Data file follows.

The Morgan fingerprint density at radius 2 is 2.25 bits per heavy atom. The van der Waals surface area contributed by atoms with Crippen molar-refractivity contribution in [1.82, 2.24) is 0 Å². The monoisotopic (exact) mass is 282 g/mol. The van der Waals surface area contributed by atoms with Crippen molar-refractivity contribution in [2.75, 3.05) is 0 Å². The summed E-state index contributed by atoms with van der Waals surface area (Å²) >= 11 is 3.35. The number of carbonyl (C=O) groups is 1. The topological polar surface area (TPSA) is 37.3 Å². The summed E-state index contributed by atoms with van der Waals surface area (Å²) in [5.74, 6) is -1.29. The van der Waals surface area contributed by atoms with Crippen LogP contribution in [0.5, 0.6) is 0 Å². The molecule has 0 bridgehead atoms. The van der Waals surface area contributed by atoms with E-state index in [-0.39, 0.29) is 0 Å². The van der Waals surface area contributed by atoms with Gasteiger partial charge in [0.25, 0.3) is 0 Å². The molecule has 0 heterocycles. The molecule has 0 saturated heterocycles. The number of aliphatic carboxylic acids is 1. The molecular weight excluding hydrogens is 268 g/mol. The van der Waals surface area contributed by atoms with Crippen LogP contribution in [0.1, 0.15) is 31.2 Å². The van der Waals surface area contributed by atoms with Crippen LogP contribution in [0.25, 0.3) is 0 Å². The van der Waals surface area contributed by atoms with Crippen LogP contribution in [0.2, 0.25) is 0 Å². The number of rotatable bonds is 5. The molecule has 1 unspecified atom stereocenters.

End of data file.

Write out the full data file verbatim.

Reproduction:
The Morgan fingerprint density at radius 2 is 2.25 bits per heavy atom. The van der Waals surface area contributed by atoms with Crippen molar-refractivity contribution in [1.82, 2.24) is 0 Å². The monoisotopic (exact) mass is 282 g/mol. The van der Waals surface area contributed by atoms with Crippen molar-refractivity contribution in [2.75, 3.05) is 0 Å². The summed E-state index contributed by atoms with van der Waals surface area (Å²) >= 11 is 3.35. The number of carbonyl (C=O) groups is 1. The topological polar surface area (TPSA) is 37.3 Å². The summed E-state index contributed by atoms with van der Waals surface area (Å²) in [5.74, 6) is -1.29. The van der Waals surface area contributed by atoms with Crippen LogP contribution in [0.5, 0.6) is 0 Å². The molecule has 0 bridgehead atoms. The van der Waals surface area contributed by atoms with E-state index in [-0.39, 0.29) is 0 Å². The van der Waals surface area contributed by atoms with Gasteiger partial charge in [0.25, 0.3) is 0 Å². The molecule has 0 heterocycles. The molecule has 0 saturated heterocycles. The number of aliphatic carboxylic acids is 1. The molecular weight excluding hydrogens is 268 g/mol. The van der Waals surface area contributed by atoms with Crippen LogP contribution in [0.1, 0.15) is 31.2 Å². The van der Waals surface area contributed by atoms with Crippen LogP contribution in [0.25, 0.3) is 0 Å². The van der Waals surface area contributed by atoms with Crippen LogP contribution in [0.2, 0.25) is 0 Å². The number of rotatable bonds is 5. The molecule has 1 unspecified atom stereocenters.